Who says military parades are purely regimented affairs?
These are also events where birthdays are celebrated, mother- child bonding is tightened and fascinating stories abound of people from diverse backgrounds coming together in a show of solidarity.
Lieutenant-Colonel (LTC) Poon Des-Mon, 41, a fighter pilot, will take these people under his wings as parade commander at this year's National Day Parade (NDP).
LTC Poon, whose awards include the Officer Cadet School's Sword of Honour and the Singapore Armed Forces' Good Conduct Award, said he is "honoured and privileged to be given an opportunity to play a distinct role in celebrating our nation's 51st birthday".
He will be commanding more than 1,400 people from 31 military and civilian contingents.
Among them will be ME4 Toh Xuan Ting, 31, the first female colours ensign in the NDP's history, who will bear the regimental colours of the Medical Corps. She has built up the upper body strength and core muscles vital for the dipping of the colours on to the ground.
Among the civilians, Ms Maslinda Kasdi, 45, from the contingent fielded by offshore and gas company Swiber has cajoled her son, Mohamad Nazrul Mohamad Zaini, 17, into taking part despite his O levels this year, because "it's his dream to be in this part of the event".
In this year's parade, as in 2011, the crowd will feel the atmosphere up close at the end as many of the participants - aged 13 to 71 - march up the aisles of the spectator stands on their way out.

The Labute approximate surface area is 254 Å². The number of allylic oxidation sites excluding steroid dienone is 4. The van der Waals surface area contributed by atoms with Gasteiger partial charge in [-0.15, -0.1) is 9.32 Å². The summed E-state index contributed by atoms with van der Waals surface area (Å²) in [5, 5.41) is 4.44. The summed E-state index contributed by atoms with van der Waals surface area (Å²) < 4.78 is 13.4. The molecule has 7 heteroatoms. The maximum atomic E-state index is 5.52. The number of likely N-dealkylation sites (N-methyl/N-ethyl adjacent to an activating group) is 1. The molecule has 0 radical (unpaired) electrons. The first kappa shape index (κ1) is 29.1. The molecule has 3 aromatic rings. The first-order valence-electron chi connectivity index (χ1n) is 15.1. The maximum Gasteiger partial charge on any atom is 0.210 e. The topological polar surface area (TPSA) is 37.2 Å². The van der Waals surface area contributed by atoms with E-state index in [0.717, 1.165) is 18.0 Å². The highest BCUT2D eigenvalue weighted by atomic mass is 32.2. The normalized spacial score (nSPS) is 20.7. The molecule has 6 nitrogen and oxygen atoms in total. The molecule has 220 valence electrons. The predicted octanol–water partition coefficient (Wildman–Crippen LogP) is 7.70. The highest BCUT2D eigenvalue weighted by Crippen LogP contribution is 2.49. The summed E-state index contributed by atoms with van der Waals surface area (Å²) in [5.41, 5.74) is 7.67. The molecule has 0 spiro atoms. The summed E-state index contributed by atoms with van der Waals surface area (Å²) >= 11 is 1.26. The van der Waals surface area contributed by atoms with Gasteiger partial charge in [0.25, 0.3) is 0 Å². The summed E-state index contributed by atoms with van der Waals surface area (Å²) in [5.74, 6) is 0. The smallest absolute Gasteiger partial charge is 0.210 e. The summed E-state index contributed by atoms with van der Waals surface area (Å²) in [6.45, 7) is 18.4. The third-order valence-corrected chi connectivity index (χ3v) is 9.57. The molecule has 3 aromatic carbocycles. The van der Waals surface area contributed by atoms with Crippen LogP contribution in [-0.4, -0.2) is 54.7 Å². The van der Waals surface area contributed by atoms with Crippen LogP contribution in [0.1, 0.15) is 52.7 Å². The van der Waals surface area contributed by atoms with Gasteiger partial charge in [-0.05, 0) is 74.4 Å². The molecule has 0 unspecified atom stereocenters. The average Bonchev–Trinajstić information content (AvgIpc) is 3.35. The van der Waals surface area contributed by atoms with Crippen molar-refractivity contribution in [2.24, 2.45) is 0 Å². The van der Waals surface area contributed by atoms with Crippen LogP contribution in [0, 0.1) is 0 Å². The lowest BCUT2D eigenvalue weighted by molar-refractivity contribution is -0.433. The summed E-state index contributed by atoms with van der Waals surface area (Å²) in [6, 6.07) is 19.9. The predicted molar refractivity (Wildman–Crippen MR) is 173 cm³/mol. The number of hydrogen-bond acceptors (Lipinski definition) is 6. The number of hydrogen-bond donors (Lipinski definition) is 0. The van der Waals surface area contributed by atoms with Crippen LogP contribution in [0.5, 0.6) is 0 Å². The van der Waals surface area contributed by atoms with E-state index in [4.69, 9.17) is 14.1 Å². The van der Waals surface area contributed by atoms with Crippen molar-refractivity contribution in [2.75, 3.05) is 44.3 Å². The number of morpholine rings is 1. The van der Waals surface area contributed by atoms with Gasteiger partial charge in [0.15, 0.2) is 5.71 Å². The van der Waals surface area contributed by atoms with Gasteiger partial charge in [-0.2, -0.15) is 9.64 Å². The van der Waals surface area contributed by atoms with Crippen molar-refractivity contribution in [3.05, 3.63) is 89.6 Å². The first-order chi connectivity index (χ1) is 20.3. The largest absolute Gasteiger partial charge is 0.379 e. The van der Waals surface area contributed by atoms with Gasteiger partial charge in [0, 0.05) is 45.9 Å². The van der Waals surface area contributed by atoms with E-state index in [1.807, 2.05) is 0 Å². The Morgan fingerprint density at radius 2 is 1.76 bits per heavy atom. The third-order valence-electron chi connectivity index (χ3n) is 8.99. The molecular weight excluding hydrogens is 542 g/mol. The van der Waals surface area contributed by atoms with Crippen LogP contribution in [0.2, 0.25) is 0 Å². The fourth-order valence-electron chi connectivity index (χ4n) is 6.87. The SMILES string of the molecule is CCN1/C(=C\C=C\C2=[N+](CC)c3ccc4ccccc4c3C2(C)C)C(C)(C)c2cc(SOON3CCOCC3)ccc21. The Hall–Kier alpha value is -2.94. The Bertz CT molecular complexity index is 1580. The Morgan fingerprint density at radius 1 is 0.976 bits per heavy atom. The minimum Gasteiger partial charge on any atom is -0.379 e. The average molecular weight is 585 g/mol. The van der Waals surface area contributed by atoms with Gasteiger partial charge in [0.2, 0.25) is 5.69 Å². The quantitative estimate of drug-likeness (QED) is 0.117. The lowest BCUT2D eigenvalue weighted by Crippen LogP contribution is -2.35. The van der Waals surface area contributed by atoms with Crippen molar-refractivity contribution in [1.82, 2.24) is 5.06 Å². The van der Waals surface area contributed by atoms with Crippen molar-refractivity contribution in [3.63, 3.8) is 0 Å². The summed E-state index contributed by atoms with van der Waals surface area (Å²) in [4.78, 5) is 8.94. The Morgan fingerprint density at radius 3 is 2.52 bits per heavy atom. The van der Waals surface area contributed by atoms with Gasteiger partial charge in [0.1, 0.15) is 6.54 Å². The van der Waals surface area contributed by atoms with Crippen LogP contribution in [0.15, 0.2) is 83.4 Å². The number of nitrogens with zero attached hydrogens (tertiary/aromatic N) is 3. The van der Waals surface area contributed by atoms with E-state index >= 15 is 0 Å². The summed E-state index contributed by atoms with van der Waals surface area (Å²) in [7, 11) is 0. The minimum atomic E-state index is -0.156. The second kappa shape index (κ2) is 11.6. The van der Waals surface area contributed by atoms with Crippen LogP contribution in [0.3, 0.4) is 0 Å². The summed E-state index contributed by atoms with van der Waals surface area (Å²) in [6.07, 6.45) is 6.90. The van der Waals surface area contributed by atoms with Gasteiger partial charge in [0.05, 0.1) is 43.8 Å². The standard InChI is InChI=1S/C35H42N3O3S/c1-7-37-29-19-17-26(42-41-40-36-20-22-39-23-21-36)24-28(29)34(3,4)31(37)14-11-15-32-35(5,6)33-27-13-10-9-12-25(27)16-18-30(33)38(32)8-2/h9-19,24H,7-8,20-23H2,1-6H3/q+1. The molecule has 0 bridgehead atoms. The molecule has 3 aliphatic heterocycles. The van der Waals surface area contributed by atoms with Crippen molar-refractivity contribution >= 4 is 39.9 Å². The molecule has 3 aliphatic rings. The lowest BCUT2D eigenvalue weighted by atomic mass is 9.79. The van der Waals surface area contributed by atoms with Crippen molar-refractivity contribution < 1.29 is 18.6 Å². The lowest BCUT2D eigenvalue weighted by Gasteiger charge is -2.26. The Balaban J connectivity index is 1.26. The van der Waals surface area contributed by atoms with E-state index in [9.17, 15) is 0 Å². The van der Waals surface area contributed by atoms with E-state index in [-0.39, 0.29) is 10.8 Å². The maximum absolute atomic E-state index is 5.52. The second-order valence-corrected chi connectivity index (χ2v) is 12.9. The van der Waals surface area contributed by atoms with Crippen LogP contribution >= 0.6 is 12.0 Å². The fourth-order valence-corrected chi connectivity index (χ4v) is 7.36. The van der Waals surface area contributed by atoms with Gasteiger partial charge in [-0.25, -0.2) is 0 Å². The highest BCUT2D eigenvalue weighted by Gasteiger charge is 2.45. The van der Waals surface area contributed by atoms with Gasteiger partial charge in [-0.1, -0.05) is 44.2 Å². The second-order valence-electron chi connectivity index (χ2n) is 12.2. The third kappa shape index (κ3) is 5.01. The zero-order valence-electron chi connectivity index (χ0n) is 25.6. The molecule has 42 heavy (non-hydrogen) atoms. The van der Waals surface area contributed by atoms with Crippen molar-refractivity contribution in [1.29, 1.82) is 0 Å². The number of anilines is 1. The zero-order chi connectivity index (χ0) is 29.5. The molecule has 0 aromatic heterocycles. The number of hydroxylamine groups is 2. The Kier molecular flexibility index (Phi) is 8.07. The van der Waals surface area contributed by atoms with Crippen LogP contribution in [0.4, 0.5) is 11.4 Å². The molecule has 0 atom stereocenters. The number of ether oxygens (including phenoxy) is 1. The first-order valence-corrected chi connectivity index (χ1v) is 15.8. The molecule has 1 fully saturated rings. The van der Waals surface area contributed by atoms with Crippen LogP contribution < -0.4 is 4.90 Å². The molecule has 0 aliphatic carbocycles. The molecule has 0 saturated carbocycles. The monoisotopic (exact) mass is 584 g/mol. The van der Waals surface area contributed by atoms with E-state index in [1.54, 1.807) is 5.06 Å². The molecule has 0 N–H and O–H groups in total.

The parade regimental sergeant- major, Master Warrant Officer Dennis Chia, is responsible for choreographing the parade and ensuring that the drills are synchronised.
Since late April, he has been honing the contingents' precision skills in four-hour rehearsals on Saturdays at Nee Soon Camp. He said: "When we plan the training programmes for them we take into consideration their physical condition so that we'll not overtax them."
The parade will be a grand experience for first-time participant Nuur Diyaanah Mohd Effendi, who competed with candidates from across Singapore to be selected for the Girl Guides contingent.
"All of my friends are excited because I am part of the contingent, but some of them really wanted me to go out on my birthday," said the 15-year-old, who turns 16 on National Day. Asked if she is planning on a party after the parade, her response was just one word: "Sleep!"